What Defines In or Out?
A Master Services Agreement can define terms between one or more parties. In my experience working on them, I’ve noticed they also contain a lot of legalese. What’s included in an MSA varies from organization to organization and contains topics like payment terms, annual agency fees, or exclusivity to certain types of work. It can even reach granular levels like detailing staffing allocations. MSA’s pair with Statements of Work to define what’s in or out on a project by project basis. I thought this week wasn’t going to be very exciting, but it actually allowed me to practice some new tricks. Week 5 brought important principles to follow when creating SoWs, what you should include in your SoWs, and what you can exclude. How to create a statement of work, put a statement of work checklist into action, and how to use the SoW to keep the project on track.

Adding A Bit of Color
Many of the documents business professionals draft are made with a utilitarian approach. The least of these, but most important are documents that suffer from a lack of design love like MSA’s and SOWs. Sometimes lengthy, they don’t include any color or images. I have yet to encounter a business professional that runs across a plain black and white document and says, “Oh, yes! This SOW is beautiful!” Normally, documents like this don’t make you feel any type of elation (and I know they’re not supposed to), but wouldn’t it be great if we worked at places that put just as much care into the documents they craft as the projects they put out in the world? I’m a big fan of good design and craft. When you come across good work in the world, it hits different.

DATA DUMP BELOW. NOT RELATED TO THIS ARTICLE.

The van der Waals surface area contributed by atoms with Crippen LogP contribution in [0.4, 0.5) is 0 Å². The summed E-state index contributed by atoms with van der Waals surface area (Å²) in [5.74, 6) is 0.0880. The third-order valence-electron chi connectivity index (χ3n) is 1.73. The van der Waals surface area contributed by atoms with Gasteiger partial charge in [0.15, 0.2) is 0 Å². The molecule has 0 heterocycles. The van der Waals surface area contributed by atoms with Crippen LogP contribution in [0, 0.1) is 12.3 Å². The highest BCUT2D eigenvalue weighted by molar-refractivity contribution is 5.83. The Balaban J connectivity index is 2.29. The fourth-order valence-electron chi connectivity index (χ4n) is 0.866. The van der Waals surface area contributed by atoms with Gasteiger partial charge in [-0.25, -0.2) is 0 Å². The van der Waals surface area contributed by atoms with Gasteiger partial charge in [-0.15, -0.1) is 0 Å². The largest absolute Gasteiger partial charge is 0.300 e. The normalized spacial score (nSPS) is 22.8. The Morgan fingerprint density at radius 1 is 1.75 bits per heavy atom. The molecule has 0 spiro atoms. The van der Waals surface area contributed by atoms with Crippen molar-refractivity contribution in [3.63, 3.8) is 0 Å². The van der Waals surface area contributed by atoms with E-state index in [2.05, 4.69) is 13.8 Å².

And SOWs should be no different. Ben encouraged all DPM’s this week to put a little feeling into the work and switch up the normal approach. I took this to heart and the SOW project for the week turned out better than I had hoped.

There was a word document template provided, but I opted not to use it. I’d recommend breaking format and developing or using a template of your own.

Highlights of the Week
In the Peergrade system, only two classmates are able to grade your work every week. The two classmates who reviewed my assignment showed out with some of the best feedback I’ve received all course on a difficult assignment.

One thing I thought was interesting that stood out in our glossary terms was a formal name for the cause of scope creep—gold-plating. Gold-plating is defined as scope creep that is our fault. It’s when someone on your team wants to do an awesome job and starts over-delivering and giving the client more than they paid for. Going the extra mile and executing with quality is wonderful, but not when it’s not accounted for and starts eating into expectations (and funds) because it wasn’t warranted. Then putting your project and organization at large at risk.

Recommended Reading & Resources
Here were the recommended articles that served as supplemental resources for this week:

Week 6 is about managing and controlling projects. Focusing on staying calm, critically assessing situations, the options, and staying solutions focused when a project goes off the rails. Being able to stand in the pocket and still make the throw is what separates the project coordinators from the project managers—building confidence to deal with all kinds of tricky situations.